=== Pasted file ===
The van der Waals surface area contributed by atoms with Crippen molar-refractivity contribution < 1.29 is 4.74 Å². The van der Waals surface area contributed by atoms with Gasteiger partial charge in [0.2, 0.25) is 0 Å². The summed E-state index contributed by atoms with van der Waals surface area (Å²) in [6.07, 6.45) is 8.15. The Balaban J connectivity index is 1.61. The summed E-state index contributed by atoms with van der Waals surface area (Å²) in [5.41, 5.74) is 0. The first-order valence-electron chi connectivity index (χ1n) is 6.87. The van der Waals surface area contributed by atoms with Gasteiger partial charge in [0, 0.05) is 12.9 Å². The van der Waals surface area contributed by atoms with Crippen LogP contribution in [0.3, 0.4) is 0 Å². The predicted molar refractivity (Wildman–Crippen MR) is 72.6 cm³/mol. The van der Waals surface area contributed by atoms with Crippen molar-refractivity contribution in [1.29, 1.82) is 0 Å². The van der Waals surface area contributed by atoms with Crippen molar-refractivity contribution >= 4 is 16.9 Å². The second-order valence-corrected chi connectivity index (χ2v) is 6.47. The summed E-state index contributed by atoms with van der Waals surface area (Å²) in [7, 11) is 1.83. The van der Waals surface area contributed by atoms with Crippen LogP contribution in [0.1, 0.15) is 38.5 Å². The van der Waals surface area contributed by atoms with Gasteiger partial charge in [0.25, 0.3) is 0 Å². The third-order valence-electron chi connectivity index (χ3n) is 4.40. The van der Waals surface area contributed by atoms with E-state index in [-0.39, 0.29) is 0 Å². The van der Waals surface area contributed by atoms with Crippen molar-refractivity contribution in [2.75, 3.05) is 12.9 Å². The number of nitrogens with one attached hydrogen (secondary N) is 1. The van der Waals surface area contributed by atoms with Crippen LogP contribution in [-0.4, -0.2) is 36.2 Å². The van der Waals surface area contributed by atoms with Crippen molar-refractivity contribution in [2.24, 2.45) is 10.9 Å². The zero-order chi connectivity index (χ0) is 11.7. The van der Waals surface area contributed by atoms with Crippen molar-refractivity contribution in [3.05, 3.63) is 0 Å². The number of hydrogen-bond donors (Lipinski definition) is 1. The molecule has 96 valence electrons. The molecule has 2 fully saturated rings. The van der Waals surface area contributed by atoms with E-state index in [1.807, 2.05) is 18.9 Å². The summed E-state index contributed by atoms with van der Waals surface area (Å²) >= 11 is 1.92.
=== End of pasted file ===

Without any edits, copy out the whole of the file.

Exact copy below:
The van der Waals surface area contributed by atoms with Crippen molar-refractivity contribution < 1.29 is 4.74 Å². The van der Waals surface area contributed by atoms with Gasteiger partial charge in [0.2, 0.25) is 0 Å². The summed E-state index contributed by atoms with van der Waals surface area (Å²) in [6.07, 6.45) is 8.15. The Balaban J connectivity index is 1.61. The summed E-state index contributed by atoms with van der Waals surface area (Å²) in [5.41, 5.74) is 0. The first-order valence-electron chi connectivity index (χ1n) is 6.87. The van der Waals surface area contributed by atoms with Gasteiger partial charge in [0, 0.05) is 12.9 Å². The van der Waals surface area contributed by atoms with Crippen LogP contribution in [0.3, 0.4) is 0 Å². The predicted molar refractivity (Wildman–Crippen MR) is 72.6 cm³/mol. The van der Waals surface area contributed by atoms with Crippen molar-refractivity contribution in [1.29, 1.82) is 0 Å². The van der Waals surface area contributed by atoms with Crippen molar-refractivity contribution >= 4 is 16.9 Å². The second-order valence-corrected chi connectivity index (χ2v) is 6.47. The summed E-state index contributed by atoms with van der Waals surface area (Å²) in [7, 11) is 1.83. The van der Waals surface area contributed by atoms with Crippen LogP contribution in [0.1, 0.15) is 38.5 Å². The van der Waals surface area contributed by atoms with Gasteiger partial charge in [0.25, 0.3) is 0 Å². The third-order valence-electron chi connectivity index (χ3n) is 4.40. The van der Waals surface area contributed by atoms with E-state index in [-0.39, 0.29) is 0 Å². The van der Waals surface area contributed by atoms with Crippen molar-refractivity contribution in [2.75, 3.05) is 12.9 Å². The number of nitrogens with one attached hydrogen (secondary N) is 1. The van der Waals surface area contributed by atoms with Crippen LogP contribution in [-0.4, -0.2) is 36.2 Å². The van der Waals surface area contributed by atoms with Crippen molar-refractivity contribution in [2.24, 2.45) is 10.9 Å². The zero-order chi connectivity index (χ0) is 11.7. The van der Waals surface area contributed by atoms with Crippen molar-refractivity contribution in [3.05, 3.63) is 0 Å². The number of hydrogen-bond donors (Lipinski definition) is 1. The molecule has 96 valence electrons. The molecule has 2 fully saturated rings. The van der Waals surface area contributed by atoms with E-state index in [1.807, 2.05) is 18.9 Å². The summed E-state index contributed by atoms with van der Waals surface area (Å²) >= 11 is 1.92.